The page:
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Wednesday, 29 October 2014

First the Hate and now the Love!

This blog sometimes feel like it's the hands of Robert Mitchum in Night of the Hunter. Yesterday there was Hate and today there's love. Make up your mind already!

The love comes courtesy of  Multistory's Black Country Allotment Story. This is a gorgeous publication; part allotment lore, part local history, part nature guide and part photography, it consists of a a series of 9 coloured booklets (a little bit like  A Shimmer of Possibility but in notebook form) that come with a map, a bag of seeds, a DVD and a whole bunch of charm, all packaged together in a specially designed, slightly wonky box - my copy got a bit crushed in the post and I can't quite work out how to put it back together again. .

It's not a photobook as such, but is rather a community publication, a gift from Multistory to the allotment holders of the Black Country. Think of Mark Neville's Port Glasgow, but with fresh air, good will and homegrown vegetables added and you're on the right track.

The Kiss of the sun for pardon,
The song of the bird for mirth,
One is closer to God in the garden,.
Than anywhere else on earth. 

(From Alison and her Allotment)

The texts in the books come from Susie Parr (her husband is Martin) and they detail different aspects of the allotment. So you get a history of allotments and smallholdings both in the UK and the Black Country. There are booklets dedicated to the seasons and the growing times so it's part handbook. Other booklets look at the weeds, the food and the recipes that are used to cook what is grown. And all the way through are the people who live on the allotments, their foibles, their habits and the food that they grow.

It's a multicultural bunch and we see their portraits in the People section. They pose on their plots growing a variety of produce and wearing a variety of clothes. And slowly as we go through the books, their personalities emerge through stories of how they tend their allotment, how they grow their vegetables and the recipes they use to cook their food.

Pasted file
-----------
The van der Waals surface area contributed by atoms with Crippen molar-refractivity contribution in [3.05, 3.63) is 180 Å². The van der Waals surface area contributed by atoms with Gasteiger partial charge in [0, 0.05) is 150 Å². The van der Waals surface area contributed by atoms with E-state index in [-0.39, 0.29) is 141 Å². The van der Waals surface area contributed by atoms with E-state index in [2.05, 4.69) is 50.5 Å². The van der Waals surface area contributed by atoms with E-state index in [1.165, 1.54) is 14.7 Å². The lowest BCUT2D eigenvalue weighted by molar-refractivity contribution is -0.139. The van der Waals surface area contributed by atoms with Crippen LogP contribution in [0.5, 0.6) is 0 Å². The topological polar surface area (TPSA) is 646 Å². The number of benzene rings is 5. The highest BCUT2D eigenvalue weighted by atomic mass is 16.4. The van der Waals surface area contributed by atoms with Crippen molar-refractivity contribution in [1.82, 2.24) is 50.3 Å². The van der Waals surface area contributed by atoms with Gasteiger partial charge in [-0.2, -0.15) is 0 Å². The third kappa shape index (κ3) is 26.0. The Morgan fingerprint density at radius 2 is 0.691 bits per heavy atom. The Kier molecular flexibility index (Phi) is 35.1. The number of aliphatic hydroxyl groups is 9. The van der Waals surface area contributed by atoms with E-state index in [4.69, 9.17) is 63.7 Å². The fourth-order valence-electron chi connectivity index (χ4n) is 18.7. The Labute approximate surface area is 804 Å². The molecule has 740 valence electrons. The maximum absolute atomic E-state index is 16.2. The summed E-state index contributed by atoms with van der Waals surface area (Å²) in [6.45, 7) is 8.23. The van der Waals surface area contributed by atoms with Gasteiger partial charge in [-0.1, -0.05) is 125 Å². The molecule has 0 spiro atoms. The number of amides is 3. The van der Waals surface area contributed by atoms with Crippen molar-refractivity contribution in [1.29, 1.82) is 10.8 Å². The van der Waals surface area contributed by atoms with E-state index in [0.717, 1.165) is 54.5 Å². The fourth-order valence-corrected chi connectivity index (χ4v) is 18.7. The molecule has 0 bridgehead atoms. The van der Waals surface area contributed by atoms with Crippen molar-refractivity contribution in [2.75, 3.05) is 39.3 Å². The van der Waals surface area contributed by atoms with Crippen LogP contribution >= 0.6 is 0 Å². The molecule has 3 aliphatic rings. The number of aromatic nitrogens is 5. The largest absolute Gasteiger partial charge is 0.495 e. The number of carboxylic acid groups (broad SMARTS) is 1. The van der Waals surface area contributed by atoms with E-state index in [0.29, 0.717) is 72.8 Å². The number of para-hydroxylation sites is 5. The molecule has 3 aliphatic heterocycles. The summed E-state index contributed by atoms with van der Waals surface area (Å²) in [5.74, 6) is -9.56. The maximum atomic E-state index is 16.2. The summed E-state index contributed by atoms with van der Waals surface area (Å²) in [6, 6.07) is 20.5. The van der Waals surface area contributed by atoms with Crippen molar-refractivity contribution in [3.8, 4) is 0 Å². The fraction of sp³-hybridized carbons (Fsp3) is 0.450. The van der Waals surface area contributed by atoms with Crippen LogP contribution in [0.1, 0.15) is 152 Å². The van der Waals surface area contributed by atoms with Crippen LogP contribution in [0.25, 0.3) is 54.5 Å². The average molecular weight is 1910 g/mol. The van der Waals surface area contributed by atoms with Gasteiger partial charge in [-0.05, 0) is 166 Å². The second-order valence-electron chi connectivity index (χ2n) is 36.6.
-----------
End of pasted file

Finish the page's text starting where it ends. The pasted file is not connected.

The Black Country is a special area in the UK. It was heavily industrialised and it's probably best-known as a place that you drive through on the M5 or M6 motorways. Like most views from the motorway, it's not pretty. This boxed set (and the whole Multistory project) puts forward another view. So it comes with maps; maps that detail the placing of allotments in the region, that make places like Wednesbury (a place I only knew as a Motorway exit) start to become lived in and add an altogether different dimension that gets beneath the skin of the place in a very direct and positive way.

Another map shows the flight of a Bee (there's a booklet and DVD which I have yet to watch dedicated to beekeeping) around the area. Here the plants, shrubs and trees the bees feed on take precedence over the roads, the IKEA and the motorway. As they should because it's a bee's eye view of the world.

So Allotment Story is a simple challenging of our expectations and our assumptions. It's a book where the world revolves (as it does in reality) around the growing of food and is shown through the growing of food. It's not a photobook but the pictures are illustrative, affectionate and take you deeper into the psychogeography of the allotment. I especially liked the pictures of carpets on allotments. Flop a carpet over a patch of grass in winter and the grass will die and you have soil you can plant into come spring. But the carpets people use in these allotments are so different to the carpets people use in my bijou Bath allotment. Similarly, the sheds, the vegetables, the weeds are different.

The people, strangely enough, don't seem to be. They may wear different clothes or have different ethnicities but their motivations are the same as anyone anywhere who tends a patch of allotment; it's to get outside and grow something that you can eat or will look beautiful. And you don't get more loving than that.

Buy the box here for £19 in the UK, £24 in Europe and £25 worldwide (prices inc. p&p)


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